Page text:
Be Bold – it’s an Air Force Tradition!

  • Published
  • By John Briner
  • 7th Munitions Squadron
In recent years, I've been accused of being "too honest" when it comes to feedback. This tendency is likely a result of having more on my plate than in the past, less time to play around with, or maybe it's just that I'm less patient than I used to be or quite probably a combination of all three.

As a result, I'm pretty quick on the trigger to provide feedback on something that I disagree with or that I believe is incorrect. When I'm providing feedback, I focus on being respectful and understanding - after all, maybe what I'm taking issue with was that person's idea, and they're pretty proud of it!

However, I believe it is my obligation to let people know when something doesn't seem right--especially people in my chain of command, who rely on timely, accurate information to make decisions. After all, I expect people to be up front and honest with me, tell me the truth, even if it hurts.

Years ago, as a young Airman 1st Class, I was anything but bold. It wasn't that I was opposed to confrontation, but I was certainly less sure of myself. I was more likely to let something slide than I was to step up and call someone out for being out of compliance. As time went on and I felt more comfortable with my place in the Air Force, it became clear that what my parents had told me all along is true - honesty really is the best policy. It's just that sometimes generating the courage to have those conversations is very difficult.

It's important to remember that boldness is an Air Force tradition. One of airpower's heroes, Brig. Gen. Billy Mitchell, took a bold stand for what he believed and publicly disagreed with his superiors (of course, he was court-martialed for it, so good judgment applies, there's usually more than one way to get your point across.) Think about some Air Force heroes, leaders like Pitsenbarger, Levitow, Doolittle, LeMay or Olds, they saved lives and made history by thinking and acting boldly.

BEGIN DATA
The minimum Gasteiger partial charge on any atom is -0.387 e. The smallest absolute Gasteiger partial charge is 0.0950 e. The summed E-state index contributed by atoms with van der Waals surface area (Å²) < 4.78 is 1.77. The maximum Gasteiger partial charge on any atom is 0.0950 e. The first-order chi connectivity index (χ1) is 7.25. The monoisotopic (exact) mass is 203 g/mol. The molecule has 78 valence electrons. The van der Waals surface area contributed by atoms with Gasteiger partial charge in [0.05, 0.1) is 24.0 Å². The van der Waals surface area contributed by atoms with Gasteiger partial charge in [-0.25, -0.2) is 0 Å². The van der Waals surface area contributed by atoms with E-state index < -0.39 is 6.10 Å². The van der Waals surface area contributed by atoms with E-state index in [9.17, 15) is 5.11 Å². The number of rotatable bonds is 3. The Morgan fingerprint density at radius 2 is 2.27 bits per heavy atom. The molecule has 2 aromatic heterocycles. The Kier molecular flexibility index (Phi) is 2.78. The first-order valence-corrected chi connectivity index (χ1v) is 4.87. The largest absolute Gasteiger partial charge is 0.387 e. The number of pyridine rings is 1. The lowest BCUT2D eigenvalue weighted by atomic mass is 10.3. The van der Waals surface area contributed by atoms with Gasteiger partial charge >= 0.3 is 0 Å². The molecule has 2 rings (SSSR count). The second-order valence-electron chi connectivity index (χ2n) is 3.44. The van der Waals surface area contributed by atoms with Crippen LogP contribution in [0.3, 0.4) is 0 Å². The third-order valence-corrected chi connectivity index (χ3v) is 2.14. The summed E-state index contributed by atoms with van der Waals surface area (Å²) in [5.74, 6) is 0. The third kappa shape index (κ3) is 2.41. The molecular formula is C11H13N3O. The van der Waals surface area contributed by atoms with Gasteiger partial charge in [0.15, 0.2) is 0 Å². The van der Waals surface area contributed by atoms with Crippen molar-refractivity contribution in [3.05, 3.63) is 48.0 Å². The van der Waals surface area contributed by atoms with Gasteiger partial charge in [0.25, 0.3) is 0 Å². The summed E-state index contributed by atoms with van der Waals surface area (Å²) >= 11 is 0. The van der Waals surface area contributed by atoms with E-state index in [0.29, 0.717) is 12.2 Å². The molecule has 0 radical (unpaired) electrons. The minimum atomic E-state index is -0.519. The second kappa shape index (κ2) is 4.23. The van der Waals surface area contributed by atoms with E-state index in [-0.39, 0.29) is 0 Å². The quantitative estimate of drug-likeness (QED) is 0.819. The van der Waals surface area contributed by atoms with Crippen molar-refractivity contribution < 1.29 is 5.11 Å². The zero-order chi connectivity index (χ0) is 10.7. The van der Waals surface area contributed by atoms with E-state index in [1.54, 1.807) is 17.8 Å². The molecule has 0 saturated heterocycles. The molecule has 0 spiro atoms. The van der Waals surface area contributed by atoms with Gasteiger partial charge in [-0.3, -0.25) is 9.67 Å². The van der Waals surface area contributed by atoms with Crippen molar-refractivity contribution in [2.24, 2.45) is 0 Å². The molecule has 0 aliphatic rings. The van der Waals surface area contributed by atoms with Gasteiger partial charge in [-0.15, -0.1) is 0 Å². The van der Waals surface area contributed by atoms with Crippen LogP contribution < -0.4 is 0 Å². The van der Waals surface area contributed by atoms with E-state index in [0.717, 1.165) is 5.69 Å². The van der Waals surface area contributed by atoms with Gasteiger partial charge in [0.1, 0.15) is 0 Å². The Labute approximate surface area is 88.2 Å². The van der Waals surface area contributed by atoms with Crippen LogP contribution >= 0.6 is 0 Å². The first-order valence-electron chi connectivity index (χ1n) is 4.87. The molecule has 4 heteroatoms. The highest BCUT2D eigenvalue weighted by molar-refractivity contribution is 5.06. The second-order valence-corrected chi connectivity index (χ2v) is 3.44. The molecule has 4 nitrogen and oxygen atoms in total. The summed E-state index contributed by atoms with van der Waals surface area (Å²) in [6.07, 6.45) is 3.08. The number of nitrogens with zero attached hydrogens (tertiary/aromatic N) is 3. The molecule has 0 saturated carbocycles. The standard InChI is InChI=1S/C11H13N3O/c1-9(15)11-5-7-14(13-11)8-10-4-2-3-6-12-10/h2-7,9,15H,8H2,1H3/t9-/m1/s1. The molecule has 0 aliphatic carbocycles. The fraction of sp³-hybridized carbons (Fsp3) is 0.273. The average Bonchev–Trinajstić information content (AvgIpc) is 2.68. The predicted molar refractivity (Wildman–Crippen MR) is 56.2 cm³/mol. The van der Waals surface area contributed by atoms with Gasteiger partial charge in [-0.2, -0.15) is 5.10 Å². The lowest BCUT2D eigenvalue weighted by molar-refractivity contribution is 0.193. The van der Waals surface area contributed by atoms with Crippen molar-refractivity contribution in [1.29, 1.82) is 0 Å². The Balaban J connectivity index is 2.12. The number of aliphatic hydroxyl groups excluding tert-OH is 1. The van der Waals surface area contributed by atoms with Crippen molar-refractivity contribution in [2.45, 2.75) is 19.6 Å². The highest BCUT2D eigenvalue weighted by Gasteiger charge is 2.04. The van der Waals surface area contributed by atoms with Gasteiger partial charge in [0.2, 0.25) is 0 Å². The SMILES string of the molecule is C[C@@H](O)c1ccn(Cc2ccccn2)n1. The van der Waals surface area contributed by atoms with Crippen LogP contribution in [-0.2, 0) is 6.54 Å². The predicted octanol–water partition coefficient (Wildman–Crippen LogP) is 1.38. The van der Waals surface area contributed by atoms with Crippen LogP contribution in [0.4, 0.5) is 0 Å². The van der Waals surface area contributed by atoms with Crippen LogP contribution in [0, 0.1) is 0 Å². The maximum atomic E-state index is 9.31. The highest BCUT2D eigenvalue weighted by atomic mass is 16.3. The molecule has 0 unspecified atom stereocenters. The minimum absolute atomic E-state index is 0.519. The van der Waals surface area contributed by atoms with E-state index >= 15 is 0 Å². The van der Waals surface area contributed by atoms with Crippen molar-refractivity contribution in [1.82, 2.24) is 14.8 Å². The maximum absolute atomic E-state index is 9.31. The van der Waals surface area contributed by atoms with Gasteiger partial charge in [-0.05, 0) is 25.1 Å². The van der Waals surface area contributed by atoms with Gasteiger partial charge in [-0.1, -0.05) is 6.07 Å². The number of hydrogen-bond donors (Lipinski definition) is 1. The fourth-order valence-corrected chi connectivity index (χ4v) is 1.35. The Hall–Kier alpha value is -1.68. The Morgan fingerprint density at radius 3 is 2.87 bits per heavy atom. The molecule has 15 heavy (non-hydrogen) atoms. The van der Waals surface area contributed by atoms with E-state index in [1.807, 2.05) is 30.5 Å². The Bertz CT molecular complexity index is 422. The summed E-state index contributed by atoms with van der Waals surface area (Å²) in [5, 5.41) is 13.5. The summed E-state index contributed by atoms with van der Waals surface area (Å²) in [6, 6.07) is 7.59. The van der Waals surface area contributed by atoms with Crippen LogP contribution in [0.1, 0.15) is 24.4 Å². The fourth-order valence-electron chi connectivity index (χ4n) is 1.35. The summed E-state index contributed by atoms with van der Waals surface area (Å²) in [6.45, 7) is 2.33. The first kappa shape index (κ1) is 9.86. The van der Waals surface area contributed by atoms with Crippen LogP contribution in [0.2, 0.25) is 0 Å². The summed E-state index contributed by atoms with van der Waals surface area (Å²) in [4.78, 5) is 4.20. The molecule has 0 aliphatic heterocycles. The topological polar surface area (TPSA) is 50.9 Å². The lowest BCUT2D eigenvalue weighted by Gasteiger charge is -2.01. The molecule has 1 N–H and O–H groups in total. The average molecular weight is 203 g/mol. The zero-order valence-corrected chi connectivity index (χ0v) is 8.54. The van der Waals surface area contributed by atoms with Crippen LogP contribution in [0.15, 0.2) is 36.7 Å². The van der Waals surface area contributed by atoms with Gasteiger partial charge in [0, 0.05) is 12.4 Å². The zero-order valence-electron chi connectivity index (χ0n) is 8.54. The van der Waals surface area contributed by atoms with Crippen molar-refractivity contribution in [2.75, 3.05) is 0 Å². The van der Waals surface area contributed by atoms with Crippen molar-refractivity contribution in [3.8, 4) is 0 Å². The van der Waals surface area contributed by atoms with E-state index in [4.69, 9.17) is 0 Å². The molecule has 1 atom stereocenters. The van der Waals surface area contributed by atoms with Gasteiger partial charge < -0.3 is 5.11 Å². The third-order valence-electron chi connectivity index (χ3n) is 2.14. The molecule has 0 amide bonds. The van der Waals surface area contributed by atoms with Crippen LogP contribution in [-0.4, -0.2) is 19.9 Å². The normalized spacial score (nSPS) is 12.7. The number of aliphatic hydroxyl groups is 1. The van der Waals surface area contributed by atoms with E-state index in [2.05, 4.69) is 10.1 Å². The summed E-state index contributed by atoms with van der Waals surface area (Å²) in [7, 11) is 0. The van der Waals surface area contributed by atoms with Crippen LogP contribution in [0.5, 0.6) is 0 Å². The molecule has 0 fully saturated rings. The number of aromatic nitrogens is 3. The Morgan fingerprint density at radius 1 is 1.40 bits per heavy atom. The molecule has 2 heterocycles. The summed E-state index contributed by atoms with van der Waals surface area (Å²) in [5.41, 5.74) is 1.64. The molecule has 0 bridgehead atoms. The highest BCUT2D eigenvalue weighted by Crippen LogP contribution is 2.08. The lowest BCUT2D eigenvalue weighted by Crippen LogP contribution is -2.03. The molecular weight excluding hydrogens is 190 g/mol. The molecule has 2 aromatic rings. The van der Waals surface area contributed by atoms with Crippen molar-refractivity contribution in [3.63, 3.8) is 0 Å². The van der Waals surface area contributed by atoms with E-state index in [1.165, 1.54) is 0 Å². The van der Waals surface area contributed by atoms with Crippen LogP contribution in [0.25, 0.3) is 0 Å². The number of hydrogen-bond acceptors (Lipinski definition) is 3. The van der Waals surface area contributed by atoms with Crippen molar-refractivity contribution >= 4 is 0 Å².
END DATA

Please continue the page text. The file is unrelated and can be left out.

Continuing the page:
Yet, "boldness" doesn't necessarily have to include a physical act of courage. In fact, I think in many ways it's more difficult to be courageous in interpersonal relationships, when you could lose friends or "cool points" because you're making an unpopular, but correct, decision. Doing the right thing sounds easy, but can be very painful. Yet, it's imperative that we make the tough calls, we owe it to ourselves, our troops and our Air Force.

Of course, once you've stood up and done the right thing, don't forget to follow through. If you brought some concerns to your supervisor and were told "thanks for your input, but we're still doing it" you need to press on and carry out your boss' orders. When you're a supervisor and your troop doesn't take your advice and continues down the wrong path, then it's up to you to do the right thing and give them the performance rating or disciplinary action that they've earned.

We rely on each other to do the right thing, even when no one is watching. Be bold, decisive and make the tough calls ... it's our tradition!
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